Songow lagoon

The salt marsh of the lagoon provides the habitat for a particularly rich bird life.

More Attractions

Independence Square in Accra (also Black Star Square) Accra’s Independence Square

is dominated by a giant black star that rises on the Independence Arch. The square commemorates the country’s independence, which was achieved in 1957. You can also see the eternal flame, which was lit for the first time in 1961 by Nkrumah, the first President of Ghana.

Akosombo Dam in the southeast of Ghana

The rock embankment dam was built between 1961 and 1966 on the Volta River for electricity generation (approx. 912 megawatts) and as flood protection.

Aburi Botanical Garden

Ghana’s only botanical garden is in Aburi, north of Accra. It was established in 1890 by the English colonial rulers who wanted to use it as an agricultural research station. Nowadays the public can visit the garden and will also find tropical plants there that once existed in Ghana.

Jamestown, Accra

Jamestown, the oldest part of Accra, is still an active, if unrestored, center of fishing. Usually this part of the city is mostly ignored by tourists, which is a shame as it is one of the most interesting sights in Accra.

Java Hill in Elmina

This hill in the area of the town of Elmina is dominated by the remains of the Fort Java, built by the Dutch in the 19th century, in which the present Java Museum is located.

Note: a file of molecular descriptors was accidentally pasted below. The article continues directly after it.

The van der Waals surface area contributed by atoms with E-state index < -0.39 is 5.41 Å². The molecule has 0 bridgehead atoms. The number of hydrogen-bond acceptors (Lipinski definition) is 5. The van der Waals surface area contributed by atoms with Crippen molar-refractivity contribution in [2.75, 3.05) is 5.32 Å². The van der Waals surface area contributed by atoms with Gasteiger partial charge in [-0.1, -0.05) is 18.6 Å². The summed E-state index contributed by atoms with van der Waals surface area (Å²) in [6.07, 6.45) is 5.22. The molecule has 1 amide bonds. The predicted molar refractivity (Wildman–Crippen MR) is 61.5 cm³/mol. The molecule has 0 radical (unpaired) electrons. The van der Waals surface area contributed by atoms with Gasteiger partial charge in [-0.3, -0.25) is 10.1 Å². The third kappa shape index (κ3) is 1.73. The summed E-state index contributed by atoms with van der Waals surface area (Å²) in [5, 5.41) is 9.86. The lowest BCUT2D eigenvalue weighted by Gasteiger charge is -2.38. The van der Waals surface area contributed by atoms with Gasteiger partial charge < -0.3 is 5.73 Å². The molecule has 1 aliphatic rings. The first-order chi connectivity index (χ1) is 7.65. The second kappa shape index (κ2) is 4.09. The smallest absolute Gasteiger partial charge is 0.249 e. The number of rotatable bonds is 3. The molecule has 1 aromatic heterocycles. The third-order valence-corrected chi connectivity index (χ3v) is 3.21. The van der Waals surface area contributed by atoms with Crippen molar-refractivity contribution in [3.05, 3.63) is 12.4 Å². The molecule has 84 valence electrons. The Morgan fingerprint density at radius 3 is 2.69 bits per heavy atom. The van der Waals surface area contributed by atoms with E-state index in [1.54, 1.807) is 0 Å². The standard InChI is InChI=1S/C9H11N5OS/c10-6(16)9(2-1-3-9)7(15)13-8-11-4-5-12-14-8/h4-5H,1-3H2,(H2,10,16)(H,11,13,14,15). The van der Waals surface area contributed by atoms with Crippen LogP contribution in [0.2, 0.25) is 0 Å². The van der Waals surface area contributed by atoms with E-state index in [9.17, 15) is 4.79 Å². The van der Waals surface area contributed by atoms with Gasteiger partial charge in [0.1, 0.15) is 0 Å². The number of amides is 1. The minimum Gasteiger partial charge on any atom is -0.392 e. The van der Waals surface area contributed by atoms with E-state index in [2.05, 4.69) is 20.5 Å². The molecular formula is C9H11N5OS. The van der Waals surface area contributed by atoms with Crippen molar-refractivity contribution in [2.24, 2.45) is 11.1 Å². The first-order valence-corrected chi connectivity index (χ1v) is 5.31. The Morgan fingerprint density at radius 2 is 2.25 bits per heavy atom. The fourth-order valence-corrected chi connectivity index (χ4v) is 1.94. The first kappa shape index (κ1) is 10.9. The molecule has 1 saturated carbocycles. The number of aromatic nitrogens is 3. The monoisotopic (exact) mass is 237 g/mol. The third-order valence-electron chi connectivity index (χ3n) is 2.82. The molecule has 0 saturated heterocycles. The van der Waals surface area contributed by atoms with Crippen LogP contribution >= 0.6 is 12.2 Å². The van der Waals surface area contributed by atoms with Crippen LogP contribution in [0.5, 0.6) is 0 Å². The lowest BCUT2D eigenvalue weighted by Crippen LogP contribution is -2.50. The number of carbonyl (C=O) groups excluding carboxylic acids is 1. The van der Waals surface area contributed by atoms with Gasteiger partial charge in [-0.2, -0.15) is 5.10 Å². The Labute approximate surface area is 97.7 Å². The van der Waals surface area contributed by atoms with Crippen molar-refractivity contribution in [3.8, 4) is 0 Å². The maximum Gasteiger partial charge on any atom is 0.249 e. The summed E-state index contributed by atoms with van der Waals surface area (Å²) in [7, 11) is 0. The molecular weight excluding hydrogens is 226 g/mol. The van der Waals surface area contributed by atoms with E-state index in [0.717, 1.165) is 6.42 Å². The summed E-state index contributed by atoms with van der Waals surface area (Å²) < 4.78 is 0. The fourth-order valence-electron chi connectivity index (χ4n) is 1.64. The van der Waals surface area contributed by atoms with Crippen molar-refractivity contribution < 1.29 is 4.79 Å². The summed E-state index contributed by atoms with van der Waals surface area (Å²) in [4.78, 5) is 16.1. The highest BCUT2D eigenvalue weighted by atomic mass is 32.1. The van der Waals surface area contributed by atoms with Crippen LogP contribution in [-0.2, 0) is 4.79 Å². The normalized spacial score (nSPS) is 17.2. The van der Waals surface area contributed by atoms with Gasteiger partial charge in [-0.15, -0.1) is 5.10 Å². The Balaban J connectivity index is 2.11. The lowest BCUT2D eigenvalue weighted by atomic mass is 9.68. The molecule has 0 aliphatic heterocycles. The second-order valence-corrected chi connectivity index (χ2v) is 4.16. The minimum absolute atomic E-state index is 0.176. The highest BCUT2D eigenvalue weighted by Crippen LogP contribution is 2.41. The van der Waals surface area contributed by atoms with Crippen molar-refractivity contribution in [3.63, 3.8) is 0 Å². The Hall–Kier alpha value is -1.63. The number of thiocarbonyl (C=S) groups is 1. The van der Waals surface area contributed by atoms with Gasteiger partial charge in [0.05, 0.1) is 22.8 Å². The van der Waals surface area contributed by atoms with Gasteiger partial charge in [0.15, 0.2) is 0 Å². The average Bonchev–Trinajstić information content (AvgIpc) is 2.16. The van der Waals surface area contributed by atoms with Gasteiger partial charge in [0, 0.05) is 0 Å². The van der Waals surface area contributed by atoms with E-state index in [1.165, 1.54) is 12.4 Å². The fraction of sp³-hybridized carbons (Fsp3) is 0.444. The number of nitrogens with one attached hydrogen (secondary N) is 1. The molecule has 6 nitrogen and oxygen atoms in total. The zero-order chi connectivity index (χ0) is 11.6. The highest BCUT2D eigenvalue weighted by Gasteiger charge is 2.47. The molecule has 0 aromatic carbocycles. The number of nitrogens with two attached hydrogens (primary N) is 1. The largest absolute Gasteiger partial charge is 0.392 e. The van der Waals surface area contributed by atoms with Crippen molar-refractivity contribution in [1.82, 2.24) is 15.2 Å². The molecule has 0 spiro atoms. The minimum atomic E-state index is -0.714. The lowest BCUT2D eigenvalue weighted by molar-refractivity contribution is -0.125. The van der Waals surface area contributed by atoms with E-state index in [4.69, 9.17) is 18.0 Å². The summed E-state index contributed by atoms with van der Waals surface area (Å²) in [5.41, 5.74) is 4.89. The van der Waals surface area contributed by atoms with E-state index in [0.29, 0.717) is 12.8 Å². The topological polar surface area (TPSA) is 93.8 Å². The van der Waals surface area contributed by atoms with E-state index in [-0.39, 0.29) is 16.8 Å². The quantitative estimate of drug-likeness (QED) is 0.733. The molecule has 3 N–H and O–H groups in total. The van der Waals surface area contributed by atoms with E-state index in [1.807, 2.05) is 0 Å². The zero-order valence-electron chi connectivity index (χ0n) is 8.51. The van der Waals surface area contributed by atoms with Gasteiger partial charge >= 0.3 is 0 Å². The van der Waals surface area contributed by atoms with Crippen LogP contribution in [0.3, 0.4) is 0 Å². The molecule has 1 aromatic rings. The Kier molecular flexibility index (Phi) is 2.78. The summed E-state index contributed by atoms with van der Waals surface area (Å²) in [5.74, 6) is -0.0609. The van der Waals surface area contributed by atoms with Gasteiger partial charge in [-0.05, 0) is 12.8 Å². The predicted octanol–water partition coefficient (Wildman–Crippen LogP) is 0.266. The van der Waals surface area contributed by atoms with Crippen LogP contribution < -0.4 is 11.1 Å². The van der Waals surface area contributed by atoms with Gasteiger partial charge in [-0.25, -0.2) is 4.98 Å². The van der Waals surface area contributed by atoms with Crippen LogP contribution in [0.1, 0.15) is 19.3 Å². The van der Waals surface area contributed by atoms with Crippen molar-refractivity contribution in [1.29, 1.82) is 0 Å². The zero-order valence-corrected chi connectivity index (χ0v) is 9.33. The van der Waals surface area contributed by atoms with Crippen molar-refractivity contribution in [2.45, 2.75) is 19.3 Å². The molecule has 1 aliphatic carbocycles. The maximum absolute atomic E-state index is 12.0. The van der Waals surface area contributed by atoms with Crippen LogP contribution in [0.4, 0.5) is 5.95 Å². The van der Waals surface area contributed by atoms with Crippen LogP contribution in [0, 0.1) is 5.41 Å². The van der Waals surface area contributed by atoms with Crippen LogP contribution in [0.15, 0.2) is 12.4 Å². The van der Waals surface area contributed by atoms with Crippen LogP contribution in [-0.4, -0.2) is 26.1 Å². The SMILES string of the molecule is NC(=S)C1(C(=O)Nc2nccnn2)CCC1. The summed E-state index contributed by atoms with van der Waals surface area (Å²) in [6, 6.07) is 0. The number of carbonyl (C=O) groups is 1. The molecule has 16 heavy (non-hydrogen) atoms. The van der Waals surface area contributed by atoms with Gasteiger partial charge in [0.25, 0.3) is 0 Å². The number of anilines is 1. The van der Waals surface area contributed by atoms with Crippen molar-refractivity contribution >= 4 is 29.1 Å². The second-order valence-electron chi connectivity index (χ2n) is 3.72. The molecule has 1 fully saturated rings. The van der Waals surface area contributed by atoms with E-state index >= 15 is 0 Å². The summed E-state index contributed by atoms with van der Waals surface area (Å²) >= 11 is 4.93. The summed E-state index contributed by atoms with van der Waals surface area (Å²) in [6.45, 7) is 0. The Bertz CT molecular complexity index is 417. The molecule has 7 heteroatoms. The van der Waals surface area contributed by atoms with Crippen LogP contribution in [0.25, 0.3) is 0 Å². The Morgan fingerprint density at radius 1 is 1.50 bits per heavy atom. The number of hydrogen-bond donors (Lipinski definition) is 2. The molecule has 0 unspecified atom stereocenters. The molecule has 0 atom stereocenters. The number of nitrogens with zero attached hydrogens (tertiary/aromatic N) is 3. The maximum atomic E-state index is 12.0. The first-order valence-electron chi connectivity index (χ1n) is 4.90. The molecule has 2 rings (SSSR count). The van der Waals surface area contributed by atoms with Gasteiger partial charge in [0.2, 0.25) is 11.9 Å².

Kwame NkrumahMemorial Park in Accra

This memorial park was founded in honor of Kwame Nkrumah, who led Ghana to independence and became the country’s first president. The monument dedicated to him and the mausoleum in which he is buried also point to this important national figure.

Labadi Beach in Accra

Labadi Beach is one of Ghana’s most popular beaches for tourists. It meanders along the Atlantic coast of the Ghanaian capital and is lined by two of the city’s most expensive hotels. Cafés, restaurants, souvenir shops, street musicians and acrobats enliven it and make it a special experience. In addition to the usual beach activities such as sunbathing and swimming, Labadi Beach offers many other time-filling programs that should not be missed. But be careful: after dark it is better to avoid the beach for safety reasons.

Volta Reservoir near Akosombo

The Volta Reservoir, dammed up by the Akosombo Dam, spreads in southeastern Ghana near Akosombo and, with its gigantic area of 8,502 km², is the largest reservoir in the world that was created entirely by humans. The lake, which was laid out between 1961 and 1966, is bordered by a 660 meter long and 114 meter high rock embankment, which is used both to generate electricity and to protect against flooding. Its possible storage capacity of an estimated 153 billion m³ makes it the fifth largest reservoir in the world.

The Digya National Park extends on the western bank of the Volta Reservoir.